(February 12, 2020) – Wood bison from Elk Island National Park will help establish a new herd with Woodland Cree First Nation in northern Alberta.
As a recognized leader in conservation, Parks Canada has made lasting contributions to wildlife conservation for over a century, including the recovery of species at risk such as the wood bison.
In a new initiative, 14 wood bison from Elk Island National Park will be translocated to the Woodland Cree First Nation in Alberta to establish a new herd. By transferring bison to establish conservation herds across North America, the Government of Canada is contributing to the restoration and long-term survival of wood bison.
“The Government of Canada is pleased to be collaborating with the Woodland Cree First Nation in Alberta on bison conservation,” stated Jonathan Wilkinson, Minister of Environment and Climate Change and Minister responsible for Parks Canada.
“The survival of bison from near-extinction is one of Canada’s conservation success stories, which has established populations of plains and wood bison across North America.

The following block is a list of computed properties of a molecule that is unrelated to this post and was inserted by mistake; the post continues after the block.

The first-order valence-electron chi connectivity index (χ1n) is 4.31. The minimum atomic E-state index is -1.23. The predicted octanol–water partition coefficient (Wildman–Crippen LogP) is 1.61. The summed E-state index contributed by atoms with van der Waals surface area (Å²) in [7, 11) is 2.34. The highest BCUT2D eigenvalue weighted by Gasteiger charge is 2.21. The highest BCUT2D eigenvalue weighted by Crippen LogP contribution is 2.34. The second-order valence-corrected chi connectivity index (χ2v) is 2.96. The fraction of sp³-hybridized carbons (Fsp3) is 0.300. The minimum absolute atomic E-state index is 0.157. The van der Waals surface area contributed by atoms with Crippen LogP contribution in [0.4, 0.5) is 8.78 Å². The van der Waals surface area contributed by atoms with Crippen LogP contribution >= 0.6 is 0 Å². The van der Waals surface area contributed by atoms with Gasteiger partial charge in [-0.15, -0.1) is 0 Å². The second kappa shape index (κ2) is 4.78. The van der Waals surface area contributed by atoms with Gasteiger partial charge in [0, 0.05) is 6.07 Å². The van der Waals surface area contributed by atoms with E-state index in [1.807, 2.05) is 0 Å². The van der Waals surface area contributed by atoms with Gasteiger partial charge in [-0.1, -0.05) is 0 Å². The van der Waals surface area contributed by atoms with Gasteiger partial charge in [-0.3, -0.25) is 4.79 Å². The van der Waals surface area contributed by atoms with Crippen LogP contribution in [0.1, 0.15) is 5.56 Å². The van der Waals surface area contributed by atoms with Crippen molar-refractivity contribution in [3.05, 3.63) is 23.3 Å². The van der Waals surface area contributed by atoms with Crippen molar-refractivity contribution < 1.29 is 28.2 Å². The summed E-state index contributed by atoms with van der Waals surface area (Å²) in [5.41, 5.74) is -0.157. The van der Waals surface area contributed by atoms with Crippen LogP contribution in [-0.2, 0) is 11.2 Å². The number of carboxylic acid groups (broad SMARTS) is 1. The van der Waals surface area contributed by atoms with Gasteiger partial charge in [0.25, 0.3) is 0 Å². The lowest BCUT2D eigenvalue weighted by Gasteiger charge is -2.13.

“This conservation initiative is an important step in ensuring bison continue to thrive for generations to come and helps strengthen Indigenous peoples’ connections to their history and traditions.”
Bison play a key role in their ecosystems and also have great historical, cultural and spiritual significance to Indigenous peoples of the Great Plains. Parks Canada is committed to helping Indigenous peoples re-establish connections to traditional lands and waters and significant aspects of their cultures.
“We have an old community and hunting area called Bison Lake and our neighbour community is called Little Buffalo,” stated Woodland Cree First Nation Chief Isaac Laboucan-Avirom.
“Myself and others (in our community) have also found buffalo skulls; so the Buffalo are a part of our identity that has been missing.
“To have buffalo in our area again will develop our own cultural identify back, build purpose into the community, and rejuvenate the ecosystem by bringing back more diversity to the environment. The bison will be a holistic part of our community, part of our environment, our food and our ceremony.”
Supporting the relocation of bison has been an important part of Elk Island National Park’s mission for more than a century. Both the wood and plains bison herds from the park have supplied bison to national and international conservation projects. Over the past century, Elk Island has translocated nearly 3000 plains and wood bison to various partners in bison conservation, including several Indigenous groups.
Any Indigenous group interested in discussing a bison transfer is encouraged to contact Elk Island National Park.